Cognitive decline linked to ultra-processed foods

January 12, 2023

Research reveals need for healthy changes in 2023

For many Americans, ushering in the new year means developing a list of resolutions. Becoming a healthier eater is one of the resolutions most frequently seen at the top of the list, and for a very sound, evidence-based reason. Ultra-processed foods make up more than half of Americans’ diets. Research presented at the Alzheimer’s Association International Conference in 2022 suggests that eating ultra-processed foods for more than 20 percent of your daily calorie intake every day could set you on the road to cognitive decline.

“Research continues to show that what we eat can impact our brain health as we age,” said Kate Kahles, Program Manager, Alzheimer’s Association. “At the same time, there has been an increase in the availability and consumption of fast, processed and ultra-processed foods. There are steps we can take to good care of our brain health, including a hearthealthy, balanced diet low in some of the ingredients often found in processed foods like saturated fat, refined grains, and sugar, and high in fiber, protein, and healthy fats, often found in vegetables and fruits.”

Ultra-processed foods (UPFs) are foods that undergo significant industrial processes and contain large quantities of fats, sugar, salt, artificial flavors, colors, stabilizers, and preservatives. Examples include sodas, sugary breakfast cereals, white bread, potato chips, and frozen foods, such as, pizza, ice cream, hamburgers, and fries.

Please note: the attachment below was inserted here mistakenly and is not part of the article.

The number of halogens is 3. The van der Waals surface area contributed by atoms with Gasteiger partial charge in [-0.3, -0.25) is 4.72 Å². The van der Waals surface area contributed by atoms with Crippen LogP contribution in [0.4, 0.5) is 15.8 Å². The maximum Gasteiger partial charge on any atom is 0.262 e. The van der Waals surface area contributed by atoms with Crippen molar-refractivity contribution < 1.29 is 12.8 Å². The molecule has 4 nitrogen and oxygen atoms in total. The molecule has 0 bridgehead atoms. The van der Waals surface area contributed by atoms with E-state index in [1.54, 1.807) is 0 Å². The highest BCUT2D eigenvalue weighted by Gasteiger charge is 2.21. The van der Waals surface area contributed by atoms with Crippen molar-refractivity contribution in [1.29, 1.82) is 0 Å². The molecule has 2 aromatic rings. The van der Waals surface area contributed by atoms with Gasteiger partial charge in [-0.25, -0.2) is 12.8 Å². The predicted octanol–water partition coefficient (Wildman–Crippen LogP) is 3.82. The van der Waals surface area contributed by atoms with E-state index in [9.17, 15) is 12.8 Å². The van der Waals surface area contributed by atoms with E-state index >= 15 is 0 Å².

In the study, scientists at the University of São Paulo, examined the diets and cognitive function test results of more than 8,000 adults in Brazil over 8 years. Research found that people who consume the highest amount of UPF (more than 20 percent of daily caloric intake) have a 28 percent faster decline in global cognitive scores – including memory, verbal fluency, and executive function.

“I’m not suggesting you have to skip those favorite Super Bowl snacks completely,” Kahles said. “It’s about balance and about adding in more fresh foods, and less of foods containing saturated fat, refined grains, and sugar, which ultimately will benefit brain health. There are a lot of practical ways to modify our diets. Maybe add a few more carrots to the snack table and a few less potato chips and cheese. It’s a win-win for everyone.”